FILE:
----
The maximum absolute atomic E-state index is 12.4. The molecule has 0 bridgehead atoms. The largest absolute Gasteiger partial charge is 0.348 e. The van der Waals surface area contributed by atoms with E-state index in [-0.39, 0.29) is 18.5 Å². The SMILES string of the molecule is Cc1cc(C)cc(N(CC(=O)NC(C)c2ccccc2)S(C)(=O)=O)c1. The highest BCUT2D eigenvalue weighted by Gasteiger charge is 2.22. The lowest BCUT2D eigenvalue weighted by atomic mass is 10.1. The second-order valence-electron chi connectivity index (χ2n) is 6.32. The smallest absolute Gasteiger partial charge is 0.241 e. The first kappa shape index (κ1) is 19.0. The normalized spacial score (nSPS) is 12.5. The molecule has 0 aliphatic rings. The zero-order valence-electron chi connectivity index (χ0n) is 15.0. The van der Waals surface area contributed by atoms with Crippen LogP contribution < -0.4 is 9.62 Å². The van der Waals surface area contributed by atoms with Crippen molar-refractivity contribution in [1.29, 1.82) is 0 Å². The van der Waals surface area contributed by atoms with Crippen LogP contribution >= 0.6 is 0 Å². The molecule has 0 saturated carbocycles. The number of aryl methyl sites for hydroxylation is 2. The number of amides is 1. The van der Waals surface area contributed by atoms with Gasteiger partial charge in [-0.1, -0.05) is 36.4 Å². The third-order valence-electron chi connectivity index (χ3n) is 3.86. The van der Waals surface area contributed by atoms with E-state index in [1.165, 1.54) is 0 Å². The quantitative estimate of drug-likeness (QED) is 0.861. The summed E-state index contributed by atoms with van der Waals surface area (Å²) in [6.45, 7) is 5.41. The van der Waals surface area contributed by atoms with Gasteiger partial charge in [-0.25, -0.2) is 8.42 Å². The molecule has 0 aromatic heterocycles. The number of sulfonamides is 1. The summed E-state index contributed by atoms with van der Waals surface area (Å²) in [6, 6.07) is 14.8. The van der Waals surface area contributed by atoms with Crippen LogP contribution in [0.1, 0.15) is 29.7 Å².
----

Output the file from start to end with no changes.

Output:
The maximum absolute atomic E-state index is 12.4. The molecule has 0 bridgehead atoms. The largest absolute Gasteiger partial charge is 0.348 e. The van der Waals surface area contributed by atoms with E-state index in [-0.39, 0.29) is 18.5 Å². The SMILES string of the molecule is Cc1cc(C)cc(N(CC(=O)NC(C)c2ccccc2)S(C)(=O)=O)c1. The highest BCUT2D eigenvalue weighted by Gasteiger charge is 2.22. The lowest BCUT2D eigenvalue weighted by atomic mass is 10.1. The second-order valence-electron chi connectivity index (χ2n) is 6.32. The smallest absolute Gasteiger partial charge is 0.241 e. The first kappa shape index (κ1) is 19.0. The normalized spacial score (nSPS) is 12.5. The molecule has 0 aliphatic rings. The zero-order valence-electron chi connectivity index (χ0n) is 15.0. The van der Waals surface area contributed by atoms with Crippen LogP contribution < -0.4 is 9.62 Å². The van der Waals surface area contributed by atoms with Crippen molar-refractivity contribution in [1.29, 1.82) is 0 Å². The van der Waals surface area contributed by atoms with Crippen LogP contribution >= 0.6 is 0 Å². The molecule has 0 saturated carbocycles. The number of aryl methyl sites for hydroxylation is 2. The number of amides is 1. The van der Waals surface area contributed by atoms with Gasteiger partial charge in [-0.1, -0.05) is 36.4 Å². The third-order valence-electron chi connectivity index (χ3n) is 3.86. The van der Waals surface area contributed by atoms with E-state index in [1.165, 1.54) is 0 Å². The quantitative estimate of drug-likeness (QED) is 0.861. The summed E-state index contributed by atoms with van der Waals surface area (Å²) in [6.45, 7) is 5.41. The van der Waals surface area contributed by atoms with Gasteiger partial charge in [-0.25, -0.2) is 8.42 Å². The molecule has 0 aromatic heterocycles. The number of sulfonamides is 1. The summed E-state index contributed by atoms with van der Waals surface area (Å²) in [6, 6.07) is 14.8. The van der Waals surface area contributed by atoms with Crippen LogP contribution in [0.1, 0.15) is 29.7 Å².